The Internet of Things–IoT–is causing a lot of buzz in the tech industry after an estimate for the potential size of the market was forecasted to be in the neighborhood of $17 trillion. A market that size would prove to be more impactful on society than the internet itself. This estimate has caused innovators get the ball rolling on their IoT ideas to try to capture a portion of that enormous market. There are two important issues associated with this flood of new ideas being introduced into the IoT market, namely the focus on the user experience and on security.
IoT opens up a powerful new capability to people that we have never had before. Being able to have devices pass data to each other and trigger other devices’ actions takes the burden off of the user and allows people to automate much of their environment.
When executed properly, the automation the IoT provides can make their lives simpler and more efficient, but it needs to be created in a way that benefits users. To accomplish this, innovators need to put the focus of their IoT products on user experience and design. Focusing on these two things will ensure that the product being built solves a problem that users actually have and does it in a way that doesn’t add any complexity or stress to their lives.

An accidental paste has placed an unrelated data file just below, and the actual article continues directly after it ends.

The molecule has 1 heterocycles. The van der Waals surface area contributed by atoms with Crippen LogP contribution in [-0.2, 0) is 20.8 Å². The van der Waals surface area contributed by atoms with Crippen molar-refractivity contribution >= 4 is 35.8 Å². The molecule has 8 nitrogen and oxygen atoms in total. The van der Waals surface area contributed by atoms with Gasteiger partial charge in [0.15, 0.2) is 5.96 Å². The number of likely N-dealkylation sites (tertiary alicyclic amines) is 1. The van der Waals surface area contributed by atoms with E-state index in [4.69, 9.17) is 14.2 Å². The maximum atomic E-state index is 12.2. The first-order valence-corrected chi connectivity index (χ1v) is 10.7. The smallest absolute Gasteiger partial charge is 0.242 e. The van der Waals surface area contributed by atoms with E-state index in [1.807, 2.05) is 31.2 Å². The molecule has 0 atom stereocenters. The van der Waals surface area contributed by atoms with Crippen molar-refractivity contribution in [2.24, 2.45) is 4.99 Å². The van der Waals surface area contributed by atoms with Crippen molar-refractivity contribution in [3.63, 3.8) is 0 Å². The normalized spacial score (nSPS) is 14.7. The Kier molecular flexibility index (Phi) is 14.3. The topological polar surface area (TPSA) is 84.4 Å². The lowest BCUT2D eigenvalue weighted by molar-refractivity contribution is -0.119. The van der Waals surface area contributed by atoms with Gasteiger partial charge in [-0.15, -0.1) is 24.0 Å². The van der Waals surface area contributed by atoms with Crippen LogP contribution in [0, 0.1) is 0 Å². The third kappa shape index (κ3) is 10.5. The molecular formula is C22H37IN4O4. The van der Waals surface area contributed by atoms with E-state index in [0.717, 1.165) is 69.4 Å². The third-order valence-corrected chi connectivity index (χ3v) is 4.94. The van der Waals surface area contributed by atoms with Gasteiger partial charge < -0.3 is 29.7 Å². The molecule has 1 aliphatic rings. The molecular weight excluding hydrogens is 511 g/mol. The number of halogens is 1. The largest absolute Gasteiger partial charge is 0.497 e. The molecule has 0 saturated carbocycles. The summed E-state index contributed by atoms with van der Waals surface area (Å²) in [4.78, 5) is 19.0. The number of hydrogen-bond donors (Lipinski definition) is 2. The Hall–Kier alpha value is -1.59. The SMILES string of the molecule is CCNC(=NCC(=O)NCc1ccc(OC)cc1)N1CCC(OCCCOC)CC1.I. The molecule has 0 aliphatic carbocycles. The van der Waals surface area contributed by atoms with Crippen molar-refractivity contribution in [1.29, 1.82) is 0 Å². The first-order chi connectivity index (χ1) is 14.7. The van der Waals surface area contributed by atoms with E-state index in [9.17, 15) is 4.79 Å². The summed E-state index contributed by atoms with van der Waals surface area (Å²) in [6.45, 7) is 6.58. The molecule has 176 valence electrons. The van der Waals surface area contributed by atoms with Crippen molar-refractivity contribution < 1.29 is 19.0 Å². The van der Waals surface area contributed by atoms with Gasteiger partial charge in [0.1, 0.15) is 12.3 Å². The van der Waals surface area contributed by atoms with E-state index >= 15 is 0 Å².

The best way to address these issues is to make sure there is some overlap in knowledge within your team. Having a systems lead who is well versed in user experience and design will place the top priority on the user and the experience they will be delivered by the product. Having designers who are well versed in technology will allow the design and experience to work in synergy with the technology recruited to deliver the solution to the user. When the user is made top priority, you can be sure that product is indeed helpful to users and doesn’t add complexity to their lives.
But even those IoT devices with amazing user experiences can pose great risk if security measures aren’t built in to the product. Since IoT devices are poised to be in a majority of homes and have an intimate connection with users, the threat of somebody hijacking these devices can be catastrophic. Security needs to be considered in every step of the design process. Securing transmissions between devices is only one aspect of the overall security of the device. Things like data history, network entry points, and overall data integrity are areas of focus that need to be addressed and monitored. Along with implementing preventive measures within IoT devices, some emphasis should also be placed on reactive measures for when breaches do occur.
When thinking about creating a product for the IoT market there a few questions every innovator should consider. Does my idea solve a real problem and introduce real value for consumers? Can I create a solution that won’t add complexity or stress to consumers’ lives? Can I create a solution that won’t compromise consumer security and privacy? If the answer to these questions is yes, you might be poised to capture your own part of the IoT market.